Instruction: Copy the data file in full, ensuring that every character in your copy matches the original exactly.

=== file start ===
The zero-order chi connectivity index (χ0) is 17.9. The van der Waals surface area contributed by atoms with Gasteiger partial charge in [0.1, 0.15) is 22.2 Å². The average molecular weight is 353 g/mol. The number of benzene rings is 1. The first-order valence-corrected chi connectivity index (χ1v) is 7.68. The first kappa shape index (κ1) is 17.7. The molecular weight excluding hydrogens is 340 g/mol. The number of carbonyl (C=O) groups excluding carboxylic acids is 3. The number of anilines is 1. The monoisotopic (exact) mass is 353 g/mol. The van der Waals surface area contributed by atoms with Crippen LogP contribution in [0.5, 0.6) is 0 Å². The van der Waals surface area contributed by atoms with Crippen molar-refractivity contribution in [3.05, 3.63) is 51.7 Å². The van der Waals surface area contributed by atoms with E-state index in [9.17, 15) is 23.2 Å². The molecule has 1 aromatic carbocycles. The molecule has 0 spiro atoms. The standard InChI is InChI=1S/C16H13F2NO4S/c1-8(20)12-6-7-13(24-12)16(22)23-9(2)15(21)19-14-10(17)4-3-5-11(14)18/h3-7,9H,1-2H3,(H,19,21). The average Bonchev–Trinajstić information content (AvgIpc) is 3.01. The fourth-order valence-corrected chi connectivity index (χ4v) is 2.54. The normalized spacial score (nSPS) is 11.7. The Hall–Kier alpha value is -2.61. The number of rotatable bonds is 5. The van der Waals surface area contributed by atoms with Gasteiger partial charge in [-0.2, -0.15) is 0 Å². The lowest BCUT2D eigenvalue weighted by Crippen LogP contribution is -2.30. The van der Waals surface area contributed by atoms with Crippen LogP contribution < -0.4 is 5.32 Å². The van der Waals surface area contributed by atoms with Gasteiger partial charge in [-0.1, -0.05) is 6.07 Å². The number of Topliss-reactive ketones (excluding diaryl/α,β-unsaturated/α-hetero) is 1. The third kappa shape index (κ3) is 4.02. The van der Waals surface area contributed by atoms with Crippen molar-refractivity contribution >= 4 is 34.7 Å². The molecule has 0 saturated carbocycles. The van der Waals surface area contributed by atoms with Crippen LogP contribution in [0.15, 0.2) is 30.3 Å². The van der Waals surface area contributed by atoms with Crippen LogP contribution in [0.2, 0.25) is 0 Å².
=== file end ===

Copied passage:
The zero-order chi connectivity index (χ0) is 17.9. The van der Waals surface area contributed by atoms with Gasteiger partial charge in [0.1, 0.15) is 22.2 Å². The average molecular weight is 353 g/mol. The number of benzene rings is 1. The first-order valence-corrected chi connectivity index (χ1v) is 7.68. The first kappa shape index (κ1) is 17.7. The molecular weight excluding hydrogens is 340 g/mol. The number of carbonyl (C=O) groups excluding carboxylic acids is 3. The number of anilines is 1. The monoisotopic (exact) mass is 353 g/mol. The van der Waals surface area contributed by atoms with Crippen LogP contribution in [0.5, 0.6) is 0 Å². The van der Waals surface area contributed by atoms with Crippen molar-refractivity contribution in [3.05, 3.63) is 51.7 Å². The van der Waals surface area contributed by atoms with E-state index in [9.17, 15) is 23.2 Å². The molecule has 1 aromatic carbocycles. The molecule has 0 spiro atoms. The standard InChI is InChI=1S/C16H13F2NO4S/c1-8(20)12-6-7-13(24-12)16(22)23-9(2)15(21)19-14-10(17)4-3-5-11(14)18/h3-7,9H,1-2H3,(H,19,21). The average Bonchev–Trinajstić information content (AvgIpc) is 3.01. The fourth-order valence-corrected chi connectivity index (χ4v) is 2.54. The normalized spacial score (nSPS) is 11.7. The Hall–Kier alpha value is -2.61. The number of rotatable bonds is 5. The van der Waals surface area contributed by atoms with Gasteiger partial charge in [-0.2, -0.15) is 0 Å². The lowest BCUT2D eigenvalue weighted by Crippen LogP contribution is -2.30. The van der Waals surface area contributed by atoms with Crippen LogP contribution < -0.4 is 5.32 Å². The van der Waals surface area contributed by atoms with Gasteiger partial charge in [-0.1, -0.05) is 6.07 Å². The number of Topliss-reactive ketones (excluding diaryl/α,β-unsaturated/α-hetero) is 1. The third kappa shape index (κ3) is 4.02. The van der Waals surface area contributed by atoms with Crippen molar-refractivity contribution >= 4 is 34.7 Å². The molecule has 0 saturated carbocycles. The van der Waals surface area contributed by atoms with Crippen LogP contribution in [0.15, 0.2) is 30.3 Å². The van der Waals surface area contributed by atoms with Crippen LogP contribution in [0.2, 0.25) is 0 Å².